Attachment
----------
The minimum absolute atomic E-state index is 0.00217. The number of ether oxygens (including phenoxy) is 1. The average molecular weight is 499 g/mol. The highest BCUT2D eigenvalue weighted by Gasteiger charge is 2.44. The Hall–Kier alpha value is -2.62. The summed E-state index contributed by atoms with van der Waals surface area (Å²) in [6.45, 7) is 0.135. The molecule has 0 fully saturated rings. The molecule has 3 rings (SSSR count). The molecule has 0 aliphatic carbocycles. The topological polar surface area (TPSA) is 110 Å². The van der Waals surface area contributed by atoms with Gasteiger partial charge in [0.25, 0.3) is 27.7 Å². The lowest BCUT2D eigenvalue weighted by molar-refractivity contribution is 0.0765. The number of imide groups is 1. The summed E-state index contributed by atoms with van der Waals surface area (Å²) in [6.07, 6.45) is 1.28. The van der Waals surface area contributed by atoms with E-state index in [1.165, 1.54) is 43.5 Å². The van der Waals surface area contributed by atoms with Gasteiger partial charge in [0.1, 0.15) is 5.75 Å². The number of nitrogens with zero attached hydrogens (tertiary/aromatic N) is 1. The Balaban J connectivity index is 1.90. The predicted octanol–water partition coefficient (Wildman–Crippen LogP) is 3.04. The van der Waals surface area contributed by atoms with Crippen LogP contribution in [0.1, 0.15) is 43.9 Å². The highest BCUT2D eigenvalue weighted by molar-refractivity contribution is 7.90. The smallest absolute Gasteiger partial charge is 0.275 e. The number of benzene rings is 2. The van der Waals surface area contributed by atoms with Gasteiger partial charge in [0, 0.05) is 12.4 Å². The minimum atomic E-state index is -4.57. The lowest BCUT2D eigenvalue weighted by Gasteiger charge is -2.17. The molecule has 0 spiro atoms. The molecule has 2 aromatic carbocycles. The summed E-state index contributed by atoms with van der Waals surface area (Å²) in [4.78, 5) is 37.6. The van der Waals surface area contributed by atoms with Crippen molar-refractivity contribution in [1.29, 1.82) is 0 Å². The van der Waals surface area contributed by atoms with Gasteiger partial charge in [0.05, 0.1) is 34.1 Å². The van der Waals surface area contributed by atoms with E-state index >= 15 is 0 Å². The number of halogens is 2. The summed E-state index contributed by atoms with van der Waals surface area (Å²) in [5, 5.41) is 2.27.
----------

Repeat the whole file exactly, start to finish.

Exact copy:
The minimum absolute atomic E-state index is 0.00217. The number of ether oxygens (including phenoxy) is 1. The average molecular weight is 499 g/mol. The highest BCUT2D eigenvalue weighted by Gasteiger charge is 2.44. The Hall–Kier alpha value is -2.62. The summed E-state index contributed by atoms with van der Waals surface area (Å²) in [6.45, 7) is 0.135. The molecule has 0 fully saturated rings. The molecule has 3 rings (SSSR count). The molecule has 0 aliphatic carbocycles. The topological polar surface area (TPSA) is 110 Å². The van der Waals surface area contributed by atoms with Gasteiger partial charge in [0.25, 0.3) is 27.7 Å². The lowest BCUT2D eigenvalue weighted by molar-refractivity contribution is 0.0765. The number of imide groups is 1. The summed E-state index contributed by atoms with van der Waals surface area (Å²) in [6.07, 6.45) is 1.28. The van der Waals surface area contributed by atoms with E-state index in [1.165, 1.54) is 43.5 Å². The van der Waals surface area contributed by atoms with Gasteiger partial charge in [0.1, 0.15) is 5.75 Å². The number of nitrogens with zero attached hydrogens (tertiary/aromatic N) is 1. The Balaban J connectivity index is 1.90. The predicted octanol–water partition coefficient (Wildman–Crippen LogP) is 3.04. The van der Waals surface area contributed by atoms with Crippen LogP contribution in [0.1, 0.15) is 43.9 Å². The highest BCUT2D eigenvalue weighted by molar-refractivity contribution is 7.90. The smallest absolute Gasteiger partial charge is 0.275 e. The number of benzene rings is 2. The van der Waals surface area contributed by atoms with Gasteiger partial charge in [0, 0.05) is 12.4 Å². The minimum atomic E-state index is -4.57. The lowest BCUT2D eigenvalue weighted by Gasteiger charge is -2.17. The molecule has 0 spiro atoms. The molecule has 2 aromatic carbocycles. The summed E-state index contributed by atoms with van der Waals surface area (Å²) in [4.78, 5) is 37.6. The van der Waals surface area contributed by atoms with Crippen molar-refractivity contribution in [1.29, 1.82) is 0 Å². The van der Waals surface area contributed by atoms with Gasteiger partial charge in [0.05, 0.1) is 34.1 Å². The van der Waals surface area contributed by atoms with E-state index >= 15 is 0 Å². The number of halogens is 2. The summed E-state index contributed by atoms with van der Waals surface area (Å²) in [5, 5.41) is 2.27.